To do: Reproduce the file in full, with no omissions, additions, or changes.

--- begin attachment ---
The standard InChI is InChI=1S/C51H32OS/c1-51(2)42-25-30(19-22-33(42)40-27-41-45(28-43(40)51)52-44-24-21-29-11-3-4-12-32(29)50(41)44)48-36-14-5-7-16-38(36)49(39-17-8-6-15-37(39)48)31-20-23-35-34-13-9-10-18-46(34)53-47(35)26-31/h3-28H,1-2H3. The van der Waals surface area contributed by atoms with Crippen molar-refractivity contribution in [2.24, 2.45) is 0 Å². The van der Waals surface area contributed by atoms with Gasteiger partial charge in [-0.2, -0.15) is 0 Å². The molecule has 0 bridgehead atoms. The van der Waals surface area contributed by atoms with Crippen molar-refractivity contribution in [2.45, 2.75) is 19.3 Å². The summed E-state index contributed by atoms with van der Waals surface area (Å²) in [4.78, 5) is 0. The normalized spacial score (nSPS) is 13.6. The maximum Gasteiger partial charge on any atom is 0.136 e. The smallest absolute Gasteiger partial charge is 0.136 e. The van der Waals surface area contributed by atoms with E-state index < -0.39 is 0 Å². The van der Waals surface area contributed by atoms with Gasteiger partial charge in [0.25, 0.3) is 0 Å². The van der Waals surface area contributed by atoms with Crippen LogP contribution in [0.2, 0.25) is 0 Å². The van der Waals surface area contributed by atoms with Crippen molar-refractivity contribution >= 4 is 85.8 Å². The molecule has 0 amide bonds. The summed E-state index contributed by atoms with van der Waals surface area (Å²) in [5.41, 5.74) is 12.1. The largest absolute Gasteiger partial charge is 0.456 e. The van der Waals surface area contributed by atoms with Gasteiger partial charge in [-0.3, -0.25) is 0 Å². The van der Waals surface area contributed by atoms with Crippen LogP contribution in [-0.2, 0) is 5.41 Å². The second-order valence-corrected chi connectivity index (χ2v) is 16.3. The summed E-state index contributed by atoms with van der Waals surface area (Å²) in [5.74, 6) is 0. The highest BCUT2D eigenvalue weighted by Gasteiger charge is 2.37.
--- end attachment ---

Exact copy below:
The standard InChI is InChI=1S/C51H32OS/c1-51(2)42-25-30(19-22-33(42)40-27-41-45(28-43(40)51)52-44-24-21-29-11-3-4-12-32(29)50(41)44)48-36-14-5-7-16-38(36)49(39-17-8-6-15-37(39)48)31-20-23-35-34-13-9-10-18-46(34)53-47(35)26-31/h3-28H,1-2H3. The van der Waals surface area contributed by atoms with Crippen molar-refractivity contribution in [2.24, 2.45) is 0 Å². The van der Waals surface area contributed by atoms with Gasteiger partial charge in [-0.2, -0.15) is 0 Å². The molecule has 0 bridgehead atoms. The van der Waals surface area contributed by atoms with Crippen molar-refractivity contribution in [2.45, 2.75) is 19.3 Å². The summed E-state index contributed by atoms with van der Waals surface area (Å²) in [4.78, 5) is 0. The normalized spacial score (nSPS) is 13.6. The maximum Gasteiger partial charge on any atom is 0.136 e. The smallest absolute Gasteiger partial charge is 0.136 e. The van der Waals surface area contributed by atoms with E-state index < -0.39 is 0 Å². The van der Waals surface area contributed by atoms with Gasteiger partial charge in [0.25, 0.3) is 0 Å². The van der Waals surface area contributed by atoms with Crippen LogP contribution in [0.2, 0.25) is 0 Å². The van der Waals surface area contributed by atoms with Crippen molar-refractivity contribution >= 4 is 85.8 Å². The molecule has 0 amide bonds. The summed E-state index contributed by atoms with van der Waals surface area (Å²) in [5.41, 5.74) is 12.1. The largest absolute Gasteiger partial charge is 0.456 e. The van der Waals surface area contributed by atoms with Gasteiger partial charge in [-0.3, -0.25) is 0 Å². The van der Waals surface area contributed by atoms with Crippen LogP contribution in [-0.2, 0) is 5.41 Å². The second-order valence-corrected chi connectivity index (χ2v) is 16.3. The summed E-state index contributed by atoms with van der Waals surface area (Å²) in [5.74, 6) is 0. The highest BCUT2D eigenvalue weighted by Gasteiger charge is 2.37.